Women who consume fish during pregnancy are just as likely to protect their offspring from developing asthma as those who consume fish oil supplements, suggests a new study.
Pregnant women who consume high doses of omega-3 fatty acids in the third trimester may help protect their kids from developing breathing problems in their early childhood, according to the study.
"With almost equal to slightly higher cost, consuming 8-12 ounces (2-3 servings) of fish with low mercury levels a week not only may attain the same asthma protection, but also strengthen the nutritional benefits to infant growth and development," said Richard Lockey, Professor at the University of South Florida in the US.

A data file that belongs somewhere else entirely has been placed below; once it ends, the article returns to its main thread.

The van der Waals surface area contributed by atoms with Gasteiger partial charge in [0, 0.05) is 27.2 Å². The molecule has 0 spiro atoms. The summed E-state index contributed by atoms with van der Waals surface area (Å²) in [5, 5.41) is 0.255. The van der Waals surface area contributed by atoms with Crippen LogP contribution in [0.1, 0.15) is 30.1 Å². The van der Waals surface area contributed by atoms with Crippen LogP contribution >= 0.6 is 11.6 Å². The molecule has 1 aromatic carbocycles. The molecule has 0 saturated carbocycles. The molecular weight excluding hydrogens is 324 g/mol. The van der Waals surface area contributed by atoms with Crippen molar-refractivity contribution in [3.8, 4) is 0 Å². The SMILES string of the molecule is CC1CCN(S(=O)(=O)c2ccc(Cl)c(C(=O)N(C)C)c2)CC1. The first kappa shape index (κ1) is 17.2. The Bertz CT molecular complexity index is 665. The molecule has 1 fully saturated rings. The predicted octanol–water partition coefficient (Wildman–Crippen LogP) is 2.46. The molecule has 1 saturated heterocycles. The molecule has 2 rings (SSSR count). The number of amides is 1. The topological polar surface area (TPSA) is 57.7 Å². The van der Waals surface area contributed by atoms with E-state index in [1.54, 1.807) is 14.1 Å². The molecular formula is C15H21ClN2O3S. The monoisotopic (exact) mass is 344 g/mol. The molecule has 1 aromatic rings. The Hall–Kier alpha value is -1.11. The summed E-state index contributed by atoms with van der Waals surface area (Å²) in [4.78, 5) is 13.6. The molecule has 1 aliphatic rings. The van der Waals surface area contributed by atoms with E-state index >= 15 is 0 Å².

The study, published in the Journal of Allergy and Clinical Immunology: In Practice, was conducted in three groups of women in their third trimester.
The first group consumed omega-3 fatty acids from fish oil daily while the second group took a placebo. The third group was named the "no oil" group who were allowed to consume either fish or fish oil supplements as per their choices.
The researchers found that the children in the fish oil and the "no oil" groups took less asthma medication as they aged to 24 years old, inferring both groups developed less asthma.
"Omega-3 fatty acids cannot be synthesised by humans and therefore are essential nutrients which are derived exclusively from marine sources," said iChen Hsing Lin from the University of South Florida.